I know, technically today is supposed to be Dave’s book, but as I was unable to complete my task of reading the fairy tales last week, I am continuing for this week.
So, last week, I know I promised to tell you the tales that Disney didn’t want you to know, but there were really no other Disney tales left, only Rapunzel was left. As some of you may know, a few years ago the movie Tangled came out, which was a retelling of the Rapunzel story. The woman that kept Rapunzel locked up was painted as a selfish, vain woman who wickedly keeps Rapunzel to herself, lying etc etc. In the original, Rapunzel’s parents are not kings and queens as in Tangled, but just simple folk. They live next door to a witch, who grows a garden behind her wall. The pregnant woman, gazing into the garden, sees rapunzel (a type of plant) and desires and craves it so much and will die without it. Her husband sneaks in and steals some. The wife eats it and then craves it again. When the husband sneaks back in to steal more, the witch catches him. She agrees to give him the rapunzel but only if she can have the child if it’s a girl. It is a girl, the witch takes her, and to keep her safe from the world puts her in the tower. Years pass, and a prince going by hears her singing (Rapunzel not the witch) and figures out how to climb her hair. They fall in love and he comes in the night since the witch comes during the day. Here’s where the story has a couple of different versions before Disney changed it more…in one, Rapunzel complains about her dress getting tight and the witch realizes she is pregnant. In the other, she says something one day about how the prince gets up there so quick and the witch so slow. The witch then casts her out to wander the world, and cuts her hair. She lures the prince up and shoves him out the window, where he pokes out his eyes with brambles and is blind. Then Rapunzel & he find one another and her tears give his sight back and she had twins during the interim. Cue the happily live ever after.
I think it is interesting how stories do change over the years, as evidenced by the cleaning up of the too tight dress to the remark about climbing speed. In Grimms, many stories have same elements, some having the same character with similiar events, but still fairly different. I assume it’s because over the years different regions developed the same story different. I like to imagine someone moving from one village or town to another, then telling the tale and as the decades pass the tale changes, thereby creating two very different tales.
Three of the major types I found as I read through them were the animal ones, where animals were all the main characters or where the animals are the ones that save the hero or heroine (the human is often kind to an animal and then later given a heroic quest that must be achieved to either win the princess or to keep their life) and the animal returns to assist. These ones also follow into the next subset, the hero quest stories, which the hero, usually some young guy who doesn’t want to be at home anymore, wanders off, and hearing of a task a king has set for anyone to achieve and marry his daughter, goes and takes the task. They complete the task, but the king actually doesn’t want said commoner to marry his precious daughter so continues to give tasks. The clever lad completes all and wins the girl. There are also the ones where the girl is the clever one. Another set is the one where one girl or one boy is unselfish and giving and because of that gains untold riches and gifts. Their sister, friend, brother, father or mother are not unselfish and attempt to obtain the same riches, only to be killed, forced to have frogs fall out of their mouth every word they say or their eyes pecked out (the Germans must have been very afraid of eyes being pecked out). There was also the religious category where tales sprang up around the apostles, God, Jesus and the Virgin Mary. They were often morality tales.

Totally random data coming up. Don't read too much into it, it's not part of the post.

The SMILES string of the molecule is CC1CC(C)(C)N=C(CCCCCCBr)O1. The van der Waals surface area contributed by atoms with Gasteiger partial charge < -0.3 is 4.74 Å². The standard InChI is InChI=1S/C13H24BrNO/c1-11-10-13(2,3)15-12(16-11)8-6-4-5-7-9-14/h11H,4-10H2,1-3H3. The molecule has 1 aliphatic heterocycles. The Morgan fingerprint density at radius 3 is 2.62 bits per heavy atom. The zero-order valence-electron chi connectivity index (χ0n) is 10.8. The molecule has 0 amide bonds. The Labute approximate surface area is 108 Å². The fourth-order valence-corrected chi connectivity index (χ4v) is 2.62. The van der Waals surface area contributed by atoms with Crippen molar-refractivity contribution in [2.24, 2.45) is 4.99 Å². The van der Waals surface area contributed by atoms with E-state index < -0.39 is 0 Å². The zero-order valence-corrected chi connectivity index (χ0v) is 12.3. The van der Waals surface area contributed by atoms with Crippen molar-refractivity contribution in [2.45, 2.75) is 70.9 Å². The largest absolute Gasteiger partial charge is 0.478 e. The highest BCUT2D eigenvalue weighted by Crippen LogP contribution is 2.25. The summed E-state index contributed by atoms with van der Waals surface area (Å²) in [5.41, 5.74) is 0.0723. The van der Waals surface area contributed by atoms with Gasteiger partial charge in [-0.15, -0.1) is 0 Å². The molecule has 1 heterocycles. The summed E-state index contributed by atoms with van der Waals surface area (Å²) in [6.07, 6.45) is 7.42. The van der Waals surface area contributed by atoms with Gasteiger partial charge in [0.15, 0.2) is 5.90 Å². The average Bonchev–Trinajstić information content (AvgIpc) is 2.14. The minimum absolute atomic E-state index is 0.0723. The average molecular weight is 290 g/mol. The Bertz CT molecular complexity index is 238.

As I was reading through, I often felt like I was listening to someone tell a tale. Like getting a whiff of old campfire smoke or old fireplace smoke, I seemed to get a whiff of the old times, where there was no tv and these tales were the tv of the night. Or the tv of the day while people did their work. That right there made it worth my time to read them all, I felt a sense of history. However, they are also entertaining.
I read my two favorites from when I was little, that I had forgotten until I read them again. One is Rose Red and Snow White, in which two beautiful daughters of a simple woman are close as close can be. There is such a playful humor to the tale that I think that is partly what captivated me as a child. I still loved it when I reread it. The other one was Six Swans (which I could find nowhere to link to for it), which shows a youngest sister of 6 brothers sacrificing her voice and her ability to defend herself for six years, until such a time as she was about to be burnt alive and the years ended and she was able to defend herself. It is a lyrical almost haunting tale to me. I recommend if you have a copy of them look this one up.
I would definitely recommend to anyone reading this, irregardless of whether they have children or not. But these also would make a great gift for a young child, girl or boy above the age of 6 (it’s not illustrated so with whatever reading skill they are at).